What are the security issues of Cryptojacking?

While on the surface it would seem that there is little danger to your system beyond slower performance (which is enough of a problem) or overheating, any qualified IT support expert will tell you that any unwelcome intrusion in your system must be dealt with. Once inside, the hackers may choose to execute more malicious malware. When Cryptojacking started taking off, many purveyors of Ransomware migrated to this less ostentatious and risky way of making an illicit and illegal buck. As the trends in cyber crime change, so does the hackers’ modus operandi. The future will most likely provide more lucrative opportunities, and with the crooks’ presence in your computer or network, they are the coiled snake ready to strike.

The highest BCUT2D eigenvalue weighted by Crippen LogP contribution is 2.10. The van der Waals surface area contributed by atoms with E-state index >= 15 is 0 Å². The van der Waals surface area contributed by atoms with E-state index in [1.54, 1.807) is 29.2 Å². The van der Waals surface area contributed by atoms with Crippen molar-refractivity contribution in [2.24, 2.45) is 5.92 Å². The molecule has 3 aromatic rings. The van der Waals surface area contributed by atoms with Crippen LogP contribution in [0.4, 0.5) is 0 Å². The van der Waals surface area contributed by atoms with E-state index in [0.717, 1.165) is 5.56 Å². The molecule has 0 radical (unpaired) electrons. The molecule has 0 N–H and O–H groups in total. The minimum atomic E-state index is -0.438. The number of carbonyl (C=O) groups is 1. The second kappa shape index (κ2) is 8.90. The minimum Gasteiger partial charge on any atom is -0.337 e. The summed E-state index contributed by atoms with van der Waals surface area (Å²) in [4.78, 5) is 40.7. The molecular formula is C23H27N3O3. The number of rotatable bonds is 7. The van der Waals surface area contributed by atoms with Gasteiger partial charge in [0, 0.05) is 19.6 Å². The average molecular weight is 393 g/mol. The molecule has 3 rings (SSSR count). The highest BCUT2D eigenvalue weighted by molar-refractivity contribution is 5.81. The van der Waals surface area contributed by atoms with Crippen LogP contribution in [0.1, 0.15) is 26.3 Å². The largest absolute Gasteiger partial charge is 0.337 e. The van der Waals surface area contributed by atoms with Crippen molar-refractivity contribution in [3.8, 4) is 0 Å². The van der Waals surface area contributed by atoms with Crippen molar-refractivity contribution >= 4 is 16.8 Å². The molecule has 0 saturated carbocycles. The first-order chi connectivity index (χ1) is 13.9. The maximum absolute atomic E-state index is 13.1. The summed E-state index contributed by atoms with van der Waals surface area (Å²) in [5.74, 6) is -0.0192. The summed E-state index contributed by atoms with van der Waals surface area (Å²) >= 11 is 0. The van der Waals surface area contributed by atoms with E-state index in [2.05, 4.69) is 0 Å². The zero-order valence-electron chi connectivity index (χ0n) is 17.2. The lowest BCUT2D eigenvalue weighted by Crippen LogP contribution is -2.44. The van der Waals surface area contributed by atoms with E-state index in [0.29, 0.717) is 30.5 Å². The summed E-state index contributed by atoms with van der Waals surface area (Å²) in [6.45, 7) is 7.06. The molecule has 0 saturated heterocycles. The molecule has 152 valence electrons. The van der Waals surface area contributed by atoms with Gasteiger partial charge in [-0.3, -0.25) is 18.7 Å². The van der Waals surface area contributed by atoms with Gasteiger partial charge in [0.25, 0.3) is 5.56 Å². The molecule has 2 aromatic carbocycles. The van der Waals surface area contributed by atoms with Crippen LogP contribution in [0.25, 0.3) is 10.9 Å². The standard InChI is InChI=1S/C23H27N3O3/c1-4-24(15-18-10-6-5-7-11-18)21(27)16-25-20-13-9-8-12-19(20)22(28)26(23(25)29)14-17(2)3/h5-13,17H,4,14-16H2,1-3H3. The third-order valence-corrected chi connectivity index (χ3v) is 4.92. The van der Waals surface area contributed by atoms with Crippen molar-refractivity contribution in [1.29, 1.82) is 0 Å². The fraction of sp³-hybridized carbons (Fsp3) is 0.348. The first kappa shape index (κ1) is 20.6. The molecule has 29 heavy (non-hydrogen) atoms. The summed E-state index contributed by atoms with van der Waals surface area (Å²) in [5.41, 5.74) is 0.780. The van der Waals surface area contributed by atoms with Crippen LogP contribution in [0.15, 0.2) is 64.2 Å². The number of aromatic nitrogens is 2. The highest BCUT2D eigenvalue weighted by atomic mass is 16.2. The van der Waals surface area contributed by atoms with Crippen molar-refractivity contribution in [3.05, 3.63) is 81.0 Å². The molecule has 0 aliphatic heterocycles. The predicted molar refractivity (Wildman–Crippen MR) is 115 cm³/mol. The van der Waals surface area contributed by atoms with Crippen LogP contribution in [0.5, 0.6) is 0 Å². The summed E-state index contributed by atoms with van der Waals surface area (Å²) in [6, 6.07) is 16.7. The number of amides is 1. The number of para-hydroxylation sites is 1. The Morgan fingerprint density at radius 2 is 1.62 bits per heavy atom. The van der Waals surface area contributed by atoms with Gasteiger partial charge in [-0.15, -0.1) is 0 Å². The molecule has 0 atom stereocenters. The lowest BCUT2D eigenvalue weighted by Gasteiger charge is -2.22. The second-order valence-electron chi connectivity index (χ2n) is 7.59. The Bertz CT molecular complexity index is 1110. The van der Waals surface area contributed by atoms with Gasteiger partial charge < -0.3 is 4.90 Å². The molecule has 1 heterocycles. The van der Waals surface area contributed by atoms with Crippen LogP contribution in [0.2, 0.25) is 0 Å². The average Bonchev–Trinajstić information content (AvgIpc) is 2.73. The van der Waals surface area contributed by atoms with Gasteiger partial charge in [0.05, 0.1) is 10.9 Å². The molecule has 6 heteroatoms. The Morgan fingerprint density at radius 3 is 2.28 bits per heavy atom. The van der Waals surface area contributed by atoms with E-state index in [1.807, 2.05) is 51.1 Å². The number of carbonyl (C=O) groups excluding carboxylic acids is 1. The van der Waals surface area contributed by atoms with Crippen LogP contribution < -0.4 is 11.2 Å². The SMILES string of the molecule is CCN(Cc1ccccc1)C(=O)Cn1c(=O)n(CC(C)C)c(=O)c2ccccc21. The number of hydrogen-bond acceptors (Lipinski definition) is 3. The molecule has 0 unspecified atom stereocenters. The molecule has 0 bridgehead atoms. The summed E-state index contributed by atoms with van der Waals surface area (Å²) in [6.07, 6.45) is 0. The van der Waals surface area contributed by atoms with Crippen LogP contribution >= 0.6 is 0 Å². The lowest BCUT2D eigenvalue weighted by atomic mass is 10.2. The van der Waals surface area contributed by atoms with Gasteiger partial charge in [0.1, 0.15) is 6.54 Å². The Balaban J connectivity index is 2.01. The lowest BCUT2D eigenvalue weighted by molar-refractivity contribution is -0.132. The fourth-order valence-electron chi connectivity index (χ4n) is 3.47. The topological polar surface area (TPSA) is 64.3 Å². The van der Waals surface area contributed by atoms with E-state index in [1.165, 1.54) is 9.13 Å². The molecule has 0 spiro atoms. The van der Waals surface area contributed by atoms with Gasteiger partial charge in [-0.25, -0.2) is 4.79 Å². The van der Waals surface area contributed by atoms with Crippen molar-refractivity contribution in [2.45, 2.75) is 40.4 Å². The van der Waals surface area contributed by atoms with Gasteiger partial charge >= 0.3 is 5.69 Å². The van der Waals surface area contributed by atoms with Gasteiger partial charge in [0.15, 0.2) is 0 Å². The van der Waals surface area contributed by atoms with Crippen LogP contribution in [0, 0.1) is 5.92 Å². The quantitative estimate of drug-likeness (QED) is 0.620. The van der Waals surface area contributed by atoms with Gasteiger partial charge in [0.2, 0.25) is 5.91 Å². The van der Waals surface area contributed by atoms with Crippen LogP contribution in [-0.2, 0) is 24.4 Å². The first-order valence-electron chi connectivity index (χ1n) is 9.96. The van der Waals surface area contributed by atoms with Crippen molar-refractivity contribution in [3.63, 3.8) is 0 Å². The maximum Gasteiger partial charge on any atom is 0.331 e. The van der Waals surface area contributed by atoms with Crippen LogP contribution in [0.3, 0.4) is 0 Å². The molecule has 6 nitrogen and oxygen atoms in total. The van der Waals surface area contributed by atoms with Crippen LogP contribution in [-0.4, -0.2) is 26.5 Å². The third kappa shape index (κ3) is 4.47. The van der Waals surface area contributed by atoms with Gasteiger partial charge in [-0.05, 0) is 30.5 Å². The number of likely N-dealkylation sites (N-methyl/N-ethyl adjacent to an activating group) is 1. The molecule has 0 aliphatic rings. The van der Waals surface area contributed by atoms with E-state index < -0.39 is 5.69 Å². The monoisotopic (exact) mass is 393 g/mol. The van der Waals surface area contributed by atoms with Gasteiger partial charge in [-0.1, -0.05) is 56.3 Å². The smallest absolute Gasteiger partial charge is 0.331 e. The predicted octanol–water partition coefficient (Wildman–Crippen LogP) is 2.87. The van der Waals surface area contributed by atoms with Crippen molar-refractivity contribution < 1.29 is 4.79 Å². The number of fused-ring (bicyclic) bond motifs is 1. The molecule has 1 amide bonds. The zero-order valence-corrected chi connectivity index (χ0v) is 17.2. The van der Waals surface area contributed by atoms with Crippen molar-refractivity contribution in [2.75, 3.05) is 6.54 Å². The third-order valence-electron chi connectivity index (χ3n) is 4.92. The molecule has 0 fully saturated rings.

Varonis, a company that specializes in software for Cybersecurity, lays out an in-depth examination of Cryptojacking HERE.

Is Bitcoin mining profitable in 2021?

Yes, but mining Bitcoin or other cryptocurrencies can be a very complicated undertaking. To start, you need mining hardware - the average price of a single mining device tends to run from around $2k up to $8k and higher, depending on the desired ‘hashrate’ – the measure of a miner’s computational power.

But before you buy a miner online, an examination of your capital outlay compared to your Return on Investment (ROI) and ‘break-even’ point. HERE is a handy article on the ins and outs of mining. Aside from the cost of the mining machine, expect your energy bill to go through the roof, as these machines eat up a ton of power – and they run so hot that may well have to install a special cooling system.

BUT: At least you don’t have to buy a shovel and a hat with a light on it.

If you suspect that your network has been Cryptojacked, and you have at least 10 computers and 1 server, IT Support LA offers a FREE Security and Network Assessment – no strings, no obligation, Just fill out the form on this page or call us at: